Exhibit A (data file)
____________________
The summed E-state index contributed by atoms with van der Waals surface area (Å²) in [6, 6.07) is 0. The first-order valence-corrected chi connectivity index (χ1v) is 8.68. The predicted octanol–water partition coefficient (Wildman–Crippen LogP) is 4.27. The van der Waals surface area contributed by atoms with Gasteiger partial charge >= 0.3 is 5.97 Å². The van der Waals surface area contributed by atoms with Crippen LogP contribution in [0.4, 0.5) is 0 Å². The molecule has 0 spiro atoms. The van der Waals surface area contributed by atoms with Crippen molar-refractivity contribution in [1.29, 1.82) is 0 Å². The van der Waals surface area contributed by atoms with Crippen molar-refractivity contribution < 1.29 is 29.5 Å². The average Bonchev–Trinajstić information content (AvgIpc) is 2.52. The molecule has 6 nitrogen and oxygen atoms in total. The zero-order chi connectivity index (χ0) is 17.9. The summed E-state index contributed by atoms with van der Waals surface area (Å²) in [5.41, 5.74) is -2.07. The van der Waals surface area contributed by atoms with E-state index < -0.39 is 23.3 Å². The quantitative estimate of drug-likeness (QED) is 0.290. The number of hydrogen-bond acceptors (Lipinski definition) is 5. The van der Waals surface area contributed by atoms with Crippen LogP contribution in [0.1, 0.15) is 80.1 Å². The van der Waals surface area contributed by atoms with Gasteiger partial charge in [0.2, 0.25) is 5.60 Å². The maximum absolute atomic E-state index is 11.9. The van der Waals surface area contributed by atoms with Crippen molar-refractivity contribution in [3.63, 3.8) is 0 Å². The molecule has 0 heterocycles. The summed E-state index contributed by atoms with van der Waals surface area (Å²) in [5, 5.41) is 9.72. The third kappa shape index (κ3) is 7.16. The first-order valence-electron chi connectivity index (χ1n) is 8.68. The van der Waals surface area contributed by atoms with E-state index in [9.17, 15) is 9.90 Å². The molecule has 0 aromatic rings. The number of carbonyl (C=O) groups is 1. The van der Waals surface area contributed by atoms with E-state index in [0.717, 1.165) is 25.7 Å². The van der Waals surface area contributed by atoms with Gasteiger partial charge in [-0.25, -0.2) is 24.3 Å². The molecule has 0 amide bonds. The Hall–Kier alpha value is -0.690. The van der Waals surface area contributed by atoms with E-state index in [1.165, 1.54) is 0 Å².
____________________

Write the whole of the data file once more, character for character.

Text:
The summed E-state index contributed by atoms with van der Waals surface area (Å²) in [6, 6.07) is 0. The first-order valence-corrected chi connectivity index (χ1v) is 8.68. The predicted octanol–water partition coefficient (Wildman–Crippen LogP) is 4.27. The van der Waals surface area contributed by atoms with Gasteiger partial charge >= 0.3 is 5.97 Å². The van der Waals surface area contributed by atoms with Crippen LogP contribution in [0.4, 0.5) is 0 Å². The molecule has 0 spiro atoms. The van der Waals surface area contributed by atoms with Crippen molar-refractivity contribution in [1.29, 1.82) is 0 Å². The van der Waals surface area contributed by atoms with Crippen molar-refractivity contribution < 1.29 is 29.5 Å². The average Bonchev–Trinajstić information content (AvgIpc) is 2.52. The molecule has 6 nitrogen and oxygen atoms in total. The zero-order chi connectivity index (χ0) is 17.9. The summed E-state index contributed by atoms with van der Waals surface area (Å²) in [5.41, 5.74) is -2.07. The van der Waals surface area contributed by atoms with E-state index < -0.39 is 23.3 Å². The quantitative estimate of drug-likeness (QED) is 0.290. The number of hydrogen-bond acceptors (Lipinski definition) is 5. The van der Waals surface area contributed by atoms with Crippen LogP contribution in [0.1, 0.15) is 80.1 Å². The van der Waals surface area contributed by atoms with Gasteiger partial charge in [0.2, 0.25) is 5.60 Å². The maximum absolute atomic E-state index is 11.9. The van der Waals surface area contributed by atoms with Crippen molar-refractivity contribution in [3.63, 3.8) is 0 Å². The molecule has 0 heterocycles. The summed E-state index contributed by atoms with van der Waals surface area (Å²) in [5, 5.41) is 9.72. The third kappa shape index (κ3) is 7.16. The first-order valence-electron chi connectivity index (χ1n) is 8.68. The van der Waals surface area contributed by atoms with E-state index in [9.17, 15) is 9.90 Å². The molecule has 0 aromatic rings. The number of carbonyl (C=O) groups is 1. The van der Waals surface area contributed by atoms with E-state index in [0.717, 1.165) is 25.7 Å². The van der Waals surface area contributed by atoms with Gasteiger partial charge in [-0.25, -0.2) is 24.3 Å². The molecule has 0 amide bonds. The Hall–Kier alpha value is -0.690. The van der Waals surface area contributed by atoms with E-state index in [1.165, 1.54) is 0 Å².